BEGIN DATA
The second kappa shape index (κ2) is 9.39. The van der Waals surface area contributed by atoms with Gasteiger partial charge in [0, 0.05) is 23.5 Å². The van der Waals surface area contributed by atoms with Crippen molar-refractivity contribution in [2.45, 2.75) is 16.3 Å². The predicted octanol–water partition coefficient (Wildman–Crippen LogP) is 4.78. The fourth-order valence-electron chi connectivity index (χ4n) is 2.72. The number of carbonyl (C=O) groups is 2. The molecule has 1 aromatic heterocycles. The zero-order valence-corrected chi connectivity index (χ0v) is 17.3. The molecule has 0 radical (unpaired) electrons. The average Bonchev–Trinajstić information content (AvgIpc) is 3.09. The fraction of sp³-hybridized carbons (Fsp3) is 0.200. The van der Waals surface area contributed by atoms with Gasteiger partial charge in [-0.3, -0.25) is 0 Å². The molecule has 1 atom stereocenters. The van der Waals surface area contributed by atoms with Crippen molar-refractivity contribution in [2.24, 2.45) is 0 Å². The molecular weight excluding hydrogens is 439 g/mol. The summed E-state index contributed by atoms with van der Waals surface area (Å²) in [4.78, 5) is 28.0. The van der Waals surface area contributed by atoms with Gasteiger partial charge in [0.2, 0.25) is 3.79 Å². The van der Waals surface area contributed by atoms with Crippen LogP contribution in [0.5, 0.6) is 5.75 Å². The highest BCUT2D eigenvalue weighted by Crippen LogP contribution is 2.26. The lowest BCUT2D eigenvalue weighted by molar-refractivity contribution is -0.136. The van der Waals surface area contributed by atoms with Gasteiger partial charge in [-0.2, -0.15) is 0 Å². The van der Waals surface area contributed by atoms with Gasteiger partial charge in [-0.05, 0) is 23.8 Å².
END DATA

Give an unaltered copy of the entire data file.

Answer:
The second kappa shape index (κ2) is 9.39. The van der Waals surface area contributed by atoms with Gasteiger partial charge in [0, 0.05) is 23.5 Å². The van der Waals surface area contributed by atoms with Crippen molar-refractivity contribution in [2.45, 2.75) is 16.3 Å². The predicted octanol–water partition coefficient (Wildman–Crippen LogP) is 4.78. The fourth-order valence-electron chi connectivity index (χ4n) is 2.72. The number of carbonyl (C=O) groups is 2. The molecule has 1 aromatic heterocycles. The zero-order valence-corrected chi connectivity index (χ0v) is 17.3. The molecule has 0 radical (unpaired) electrons. The average Bonchev–Trinajstić information content (AvgIpc) is 3.09. The fraction of sp³-hybridized carbons (Fsp3) is 0.200. The van der Waals surface area contributed by atoms with Gasteiger partial charge in [-0.3, -0.25) is 0 Å². The molecule has 1 atom stereocenters. The van der Waals surface area contributed by atoms with Crippen molar-refractivity contribution in [2.24, 2.45) is 0 Å². The molecular weight excluding hydrogens is 439 g/mol. The summed E-state index contributed by atoms with van der Waals surface area (Å²) in [4.78, 5) is 28.0. The van der Waals surface area contributed by atoms with Gasteiger partial charge in [0.2, 0.25) is 3.79 Å². The van der Waals surface area contributed by atoms with Crippen LogP contribution in [0.5, 0.6) is 5.75 Å². The highest BCUT2D eigenvalue weighted by Crippen LogP contribution is 2.26. The lowest BCUT2D eigenvalue weighted by molar-refractivity contribution is -0.136. The van der Waals surface area contributed by atoms with Gasteiger partial charge in [-0.2, -0.15) is 0 Å². The van der Waals surface area contributed by atoms with Gasteiger partial charge in [-0.05, 0) is 23.8 Å².